Richard Heinberg (interviewed here) at the Post-Carbon Institute is a prolific researcher and educator on global sustainability issues. His latest manifesto “There’s No App for That: Technology and Morality in the Age of Climate Change, Overpopulation, and Biodiversity Loss.” questions the myth that technology will solve current problems of human impact on the planet. I have been reading his books for several years and have taken his recent course (Fee of $20) and always, his lucid explanations bring home the urgency of the action needed to rein in exponential trajectories that have now become unprecedented existential threats. The last section of the manifesto offers tangible suggestions for action:
8. What you can do right now
Each of us needs to take responsibility for addressing climate change, overpopulation, and biodiversity loss. You can start right now—just choose where to start: from a place of personal growth, within your community, or take it all the way to the national or global levels.
- Climate Stability: Ditch the screen and reconnect with the people in your life. Take the pledge to unplug.
- Right-sized Population: Talk with friends and loved ones about family size. Read this article or Bill McKibben’s book Maybe One for ideas on how to start a conversation.
- Biodiversity Conservation: Turn your yard, balcony container garden, schoolyard, or work landscape into Certified Wildlife Habitat.
- All Three Goals: Learn how to build resilience in your own community. Take the Think Resilience online course.
National / Global Actions
If we do all of the things suggested here, can we turn the tide and avert ecological catastrophe and social turmoil? There’s no guarantee. But if we continue on our present path, no magic machine will be able to prevent current trends from converging into an unprecedented ecological and human crisis. Nor can national governments by themselves save the day: they are too invested in the current growth-based model of development, and in many cases too politically polarized to be capable of managing such a profound change of direction. Our only real hope is to join together as individuals, as households, and as communities to weave a new fabric of cooperative action rooted in deep and ancient values. That means deliberately choosing to live in a world that is sustainable and equitable, by following such a world’s inevitable and inherent rules.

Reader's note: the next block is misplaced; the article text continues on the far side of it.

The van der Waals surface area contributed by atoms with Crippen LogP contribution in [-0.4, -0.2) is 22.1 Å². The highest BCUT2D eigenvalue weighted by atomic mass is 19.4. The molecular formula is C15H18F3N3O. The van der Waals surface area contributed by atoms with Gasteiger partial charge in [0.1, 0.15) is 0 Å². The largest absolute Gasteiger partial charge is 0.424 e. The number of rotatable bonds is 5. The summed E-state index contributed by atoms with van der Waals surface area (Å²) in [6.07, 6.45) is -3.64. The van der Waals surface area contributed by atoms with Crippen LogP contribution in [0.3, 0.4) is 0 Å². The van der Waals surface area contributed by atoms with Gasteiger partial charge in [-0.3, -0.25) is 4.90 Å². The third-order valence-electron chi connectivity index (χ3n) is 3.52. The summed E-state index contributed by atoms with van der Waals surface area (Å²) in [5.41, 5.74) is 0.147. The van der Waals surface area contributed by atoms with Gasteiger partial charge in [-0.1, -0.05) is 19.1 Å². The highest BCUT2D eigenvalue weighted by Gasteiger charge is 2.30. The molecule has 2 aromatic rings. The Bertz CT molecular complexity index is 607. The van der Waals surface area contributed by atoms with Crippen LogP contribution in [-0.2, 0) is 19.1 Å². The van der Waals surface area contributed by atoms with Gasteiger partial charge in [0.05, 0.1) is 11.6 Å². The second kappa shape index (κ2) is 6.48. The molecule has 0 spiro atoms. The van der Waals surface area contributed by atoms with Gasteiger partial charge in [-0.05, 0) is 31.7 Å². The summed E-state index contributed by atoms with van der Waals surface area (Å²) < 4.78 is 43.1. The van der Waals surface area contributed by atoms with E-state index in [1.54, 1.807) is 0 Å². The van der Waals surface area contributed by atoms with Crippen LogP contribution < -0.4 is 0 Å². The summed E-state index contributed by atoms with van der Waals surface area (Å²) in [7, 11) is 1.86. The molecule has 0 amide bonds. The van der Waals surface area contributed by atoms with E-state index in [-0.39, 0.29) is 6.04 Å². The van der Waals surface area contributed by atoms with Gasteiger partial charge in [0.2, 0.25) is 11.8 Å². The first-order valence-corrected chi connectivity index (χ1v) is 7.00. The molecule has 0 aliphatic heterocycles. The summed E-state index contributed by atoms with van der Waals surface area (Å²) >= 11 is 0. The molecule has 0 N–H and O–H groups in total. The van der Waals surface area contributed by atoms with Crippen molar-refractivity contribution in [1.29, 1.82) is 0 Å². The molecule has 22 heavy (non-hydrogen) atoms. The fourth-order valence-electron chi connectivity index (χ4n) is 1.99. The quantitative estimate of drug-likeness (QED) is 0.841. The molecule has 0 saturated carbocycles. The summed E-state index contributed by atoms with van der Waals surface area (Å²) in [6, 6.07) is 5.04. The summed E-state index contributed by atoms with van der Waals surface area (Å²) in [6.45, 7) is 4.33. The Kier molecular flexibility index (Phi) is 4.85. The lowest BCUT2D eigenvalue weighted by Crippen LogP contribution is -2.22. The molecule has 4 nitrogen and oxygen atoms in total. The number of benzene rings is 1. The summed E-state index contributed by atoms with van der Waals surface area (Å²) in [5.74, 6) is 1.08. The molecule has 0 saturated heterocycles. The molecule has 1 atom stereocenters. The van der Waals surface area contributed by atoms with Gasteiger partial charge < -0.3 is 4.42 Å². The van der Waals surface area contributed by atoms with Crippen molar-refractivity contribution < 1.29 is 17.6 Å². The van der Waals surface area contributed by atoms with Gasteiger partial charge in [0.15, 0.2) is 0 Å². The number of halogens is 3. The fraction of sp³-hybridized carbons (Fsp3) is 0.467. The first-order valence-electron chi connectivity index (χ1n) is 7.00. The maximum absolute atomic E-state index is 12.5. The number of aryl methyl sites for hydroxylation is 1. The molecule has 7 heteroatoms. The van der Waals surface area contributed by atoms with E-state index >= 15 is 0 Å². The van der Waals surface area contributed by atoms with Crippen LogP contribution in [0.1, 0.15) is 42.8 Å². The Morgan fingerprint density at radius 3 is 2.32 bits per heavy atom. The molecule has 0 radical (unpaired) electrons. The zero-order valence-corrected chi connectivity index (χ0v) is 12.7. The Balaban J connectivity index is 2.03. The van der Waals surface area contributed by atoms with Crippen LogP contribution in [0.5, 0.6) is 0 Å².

Johan Rockstrom is the Director of the Stockholm Resilience Centre and co-developer of the planetary boundaries research and delineation of a ‘safe operating space’ for humanity within the limits of global ecological systems of the natural world. His several research-based presentations are among the best for anyone seeking to understand the urgent nature of maintaining the environmental conditions that gave rise to human civilisations during the stable Holocene Epoch that preceded the current post-Industrial Revolution Anthropocene Epoch.
TED Talk (2010) – Let the environment guide our development and (2013) Are we bankrupting nature?
Climate Crisis: The Big Picture and Beyond the Anthropocene – 2017 February Davos WEF presentations
This TEDblog introduces his 2013 The Future of the Sustainable Earth TEDTalk in which he offers a unified framework of goals for a sustainable future for humanity:
1. Energy for thriving lives and livelihoods
2. Sustainable food security
3. Secure sustainable water
4. Universal clean energy
5. Healthy and protective ecosystems